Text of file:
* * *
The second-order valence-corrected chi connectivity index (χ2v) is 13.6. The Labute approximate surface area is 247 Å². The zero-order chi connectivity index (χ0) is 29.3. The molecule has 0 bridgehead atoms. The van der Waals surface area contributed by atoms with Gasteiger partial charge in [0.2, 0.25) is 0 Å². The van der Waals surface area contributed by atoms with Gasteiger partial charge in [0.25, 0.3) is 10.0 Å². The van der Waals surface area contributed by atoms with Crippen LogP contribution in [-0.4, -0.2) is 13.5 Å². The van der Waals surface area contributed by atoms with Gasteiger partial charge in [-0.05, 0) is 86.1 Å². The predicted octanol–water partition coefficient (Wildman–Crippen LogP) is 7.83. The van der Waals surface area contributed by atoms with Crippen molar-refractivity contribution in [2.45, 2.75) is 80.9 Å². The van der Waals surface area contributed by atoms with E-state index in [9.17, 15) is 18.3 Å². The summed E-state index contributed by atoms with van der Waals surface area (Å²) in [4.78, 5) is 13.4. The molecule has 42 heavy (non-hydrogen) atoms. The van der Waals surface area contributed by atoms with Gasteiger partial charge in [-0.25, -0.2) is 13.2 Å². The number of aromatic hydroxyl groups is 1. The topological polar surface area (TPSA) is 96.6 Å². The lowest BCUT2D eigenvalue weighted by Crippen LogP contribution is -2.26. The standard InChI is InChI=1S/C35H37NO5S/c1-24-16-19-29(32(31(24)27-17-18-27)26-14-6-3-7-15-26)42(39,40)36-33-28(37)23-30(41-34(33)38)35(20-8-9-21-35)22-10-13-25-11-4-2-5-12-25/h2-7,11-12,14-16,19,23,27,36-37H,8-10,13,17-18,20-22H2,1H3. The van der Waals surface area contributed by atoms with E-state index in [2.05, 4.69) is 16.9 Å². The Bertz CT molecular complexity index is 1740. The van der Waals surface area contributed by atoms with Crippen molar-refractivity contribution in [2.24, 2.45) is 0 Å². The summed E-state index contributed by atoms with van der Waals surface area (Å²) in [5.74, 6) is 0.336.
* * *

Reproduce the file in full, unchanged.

The second-order valence-corrected chi connectivity index (χ2v) is 13.6. The Labute approximate surface area is 247 Å². The zero-order chi connectivity index (χ0) is 29.3. The molecule has 0 bridgehead atoms. The van der Waals surface area contributed by atoms with Gasteiger partial charge in [0.2, 0.25) is 0 Å². The van der Waals surface area contributed by atoms with Gasteiger partial charge in [0.25, 0.3) is 10.0 Å². The van der Waals surface area contributed by atoms with Crippen LogP contribution in [-0.4, -0.2) is 13.5 Å². The van der Waals surface area contributed by atoms with Gasteiger partial charge in [-0.05, 0) is 86.1 Å². The predicted octanol–water partition coefficient (Wildman–Crippen LogP) is 7.83. The van der Waals surface area contributed by atoms with Crippen molar-refractivity contribution in [2.45, 2.75) is 80.9 Å². The van der Waals surface area contributed by atoms with E-state index in [9.17, 15) is 18.3 Å². The summed E-state index contributed by atoms with van der Waals surface area (Å²) in [4.78, 5) is 13.4. The molecule has 42 heavy (non-hydrogen) atoms. The van der Waals surface area contributed by atoms with Gasteiger partial charge in [-0.25, -0.2) is 13.2 Å². The number of aromatic hydroxyl groups is 1. The topological polar surface area (TPSA) is 96.6 Å². The lowest BCUT2D eigenvalue weighted by Crippen LogP contribution is -2.26. The standard InChI is InChI=1S/C35H37NO5S/c1-24-16-19-29(32(31(24)27-17-18-27)26-14-6-3-7-15-26)42(39,40)36-33-28(37)23-30(41-34(33)38)35(20-8-9-21-35)22-10-13-25-11-4-2-5-12-25/h2-7,11-12,14-16,19,23,27,36-37H,8-10,13,17-18,20-22H2,1H3. The van der Waals surface area contributed by atoms with E-state index in [2.05, 4.69) is 16.9 Å². The Bertz CT molecular complexity index is 1740. The van der Waals surface area contributed by atoms with Crippen molar-refractivity contribution in [2.24, 2.45) is 0 Å². The summed E-state index contributed by atoms with van der Waals surface area (Å²) in [5.74, 6) is 0.336.